Skip to main content

A Death in the Family

by Sterling Larsen 

I fell from the swings once, 

    real high up. 

I pumped 

    and pumped 

’til my big toe

blotted out the sun. 

The sky flipped upside down and 

I slipped. 

She loved him 

      like sick-sweet candy and fast cars, 

but threw up on her wedding day, 

      holding back peroxide hair 

and the veil 

rented just for a day. 


He doesn’t live here anymore.

Mom says they fell out of love, 

    not like on swings though 

    or chairs when you laugh hard,

but like dingy nickels 

flicked on a smooth table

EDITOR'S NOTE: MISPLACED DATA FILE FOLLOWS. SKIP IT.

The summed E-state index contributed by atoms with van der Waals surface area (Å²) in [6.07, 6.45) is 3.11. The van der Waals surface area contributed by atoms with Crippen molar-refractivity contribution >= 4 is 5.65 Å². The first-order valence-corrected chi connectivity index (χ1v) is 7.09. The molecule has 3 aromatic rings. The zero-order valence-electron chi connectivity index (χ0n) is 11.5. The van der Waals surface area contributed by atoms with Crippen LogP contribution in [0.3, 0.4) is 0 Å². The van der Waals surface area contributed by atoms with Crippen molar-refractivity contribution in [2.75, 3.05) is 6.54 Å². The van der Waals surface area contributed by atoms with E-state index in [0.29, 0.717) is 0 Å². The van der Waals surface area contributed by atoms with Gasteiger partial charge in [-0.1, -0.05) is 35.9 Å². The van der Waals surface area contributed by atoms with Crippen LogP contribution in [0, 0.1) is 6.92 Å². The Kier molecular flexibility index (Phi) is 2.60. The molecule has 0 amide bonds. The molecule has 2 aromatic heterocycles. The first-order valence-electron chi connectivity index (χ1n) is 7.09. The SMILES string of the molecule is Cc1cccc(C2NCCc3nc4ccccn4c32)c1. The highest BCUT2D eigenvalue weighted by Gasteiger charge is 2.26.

that buzz and blur and whir 

’til they are dizzy or sick

and fall down 



       wob, wob, wob 


I go in there sometimes 

    where the smell of pine lingers 

    where he used to hang his ties 

in rows, like crayons 

    neat, by color 

before Mom dumped them 

    with shouts and a suitcase 

onto the lawn. 

He comes back sometimes, 

    stuffed in an envelope 

    with a wrinkled five 

    and a tainted “happy birthday,” 

but cards don’t give underdogs.